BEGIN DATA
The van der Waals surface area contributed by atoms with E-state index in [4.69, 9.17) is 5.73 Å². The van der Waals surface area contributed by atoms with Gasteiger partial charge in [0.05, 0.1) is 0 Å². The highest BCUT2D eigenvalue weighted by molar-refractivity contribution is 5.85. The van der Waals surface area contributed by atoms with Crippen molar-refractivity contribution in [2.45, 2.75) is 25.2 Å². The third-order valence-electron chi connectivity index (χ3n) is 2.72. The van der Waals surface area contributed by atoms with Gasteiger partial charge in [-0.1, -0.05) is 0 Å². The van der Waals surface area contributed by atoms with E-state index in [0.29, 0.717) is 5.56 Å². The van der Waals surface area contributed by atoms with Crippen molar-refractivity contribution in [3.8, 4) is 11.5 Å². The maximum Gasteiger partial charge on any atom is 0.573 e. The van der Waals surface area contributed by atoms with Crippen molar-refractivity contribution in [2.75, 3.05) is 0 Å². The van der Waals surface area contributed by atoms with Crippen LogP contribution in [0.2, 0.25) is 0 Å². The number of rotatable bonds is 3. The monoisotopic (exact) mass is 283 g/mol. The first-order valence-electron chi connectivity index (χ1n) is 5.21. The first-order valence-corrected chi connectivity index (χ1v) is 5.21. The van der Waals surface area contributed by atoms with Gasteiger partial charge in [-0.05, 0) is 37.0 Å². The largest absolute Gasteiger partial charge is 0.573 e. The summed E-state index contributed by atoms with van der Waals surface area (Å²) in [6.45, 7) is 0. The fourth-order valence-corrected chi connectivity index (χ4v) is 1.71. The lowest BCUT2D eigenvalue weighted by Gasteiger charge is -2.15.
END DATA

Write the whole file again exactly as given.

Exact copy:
The van der Waals surface area contributed by atoms with E-state index in [4.69, 9.17) is 5.73 Å². The van der Waals surface area contributed by atoms with Gasteiger partial charge in [0.05, 0.1) is 0 Å². The highest BCUT2D eigenvalue weighted by molar-refractivity contribution is 5.85. The van der Waals surface area contributed by atoms with Crippen molar-refractivity contribution in [2.45, 2.75) is 25.2 Å². The third-order valence-electron chi connectivity index (χ3n) is 2.72. The van der Waals surface area contributed by atoms with Gasteiger partial charge in [-0.1, -0.05) is 0 Å². The van der Waals surface area contributed by atoms with E-state index in [0.29, 0.717) is 5.56 Å². The van der Waals surface area contributed by atoms with Crippen molar-refractivity contribution in [3.8, 4) is 11.5 Å². The maximum Gasteiger partial charge on any atom is 0.573 e. The van der Waals surface area contributed by atoms with Crippen molar-refractivity contribution in [2.75, 3.05) is 0 Å². The van der Waals surface area contributed by atoms with Crippen LogP contribution in [0.2, 0.25) is 0 Å². The number of rotatable bonds is 3. The monoisotopic (exact) mass is 283 g/mol. The first-order valence-electron chi connectivity index (χ1n) is 5.21. The first-order valence-corrected chi connectivity index (χ1v) is 5.21. The van der Waals surface area contributed by atoms with Gasteiger partial charge in [-0.05, 0) is 37.0 Å². The largest absolute Gasteiger partial charge is 0.573 e. The summed E-state index contributed by atoms with van der Waals surface area (Å²) in [6.45, 7) is 0. The fourth-order valence-corrected chi connectivity index (χ4v) is 1.71. The lowest BCUT2D eigenvalue weighted by Gasteiger charge is -2.15.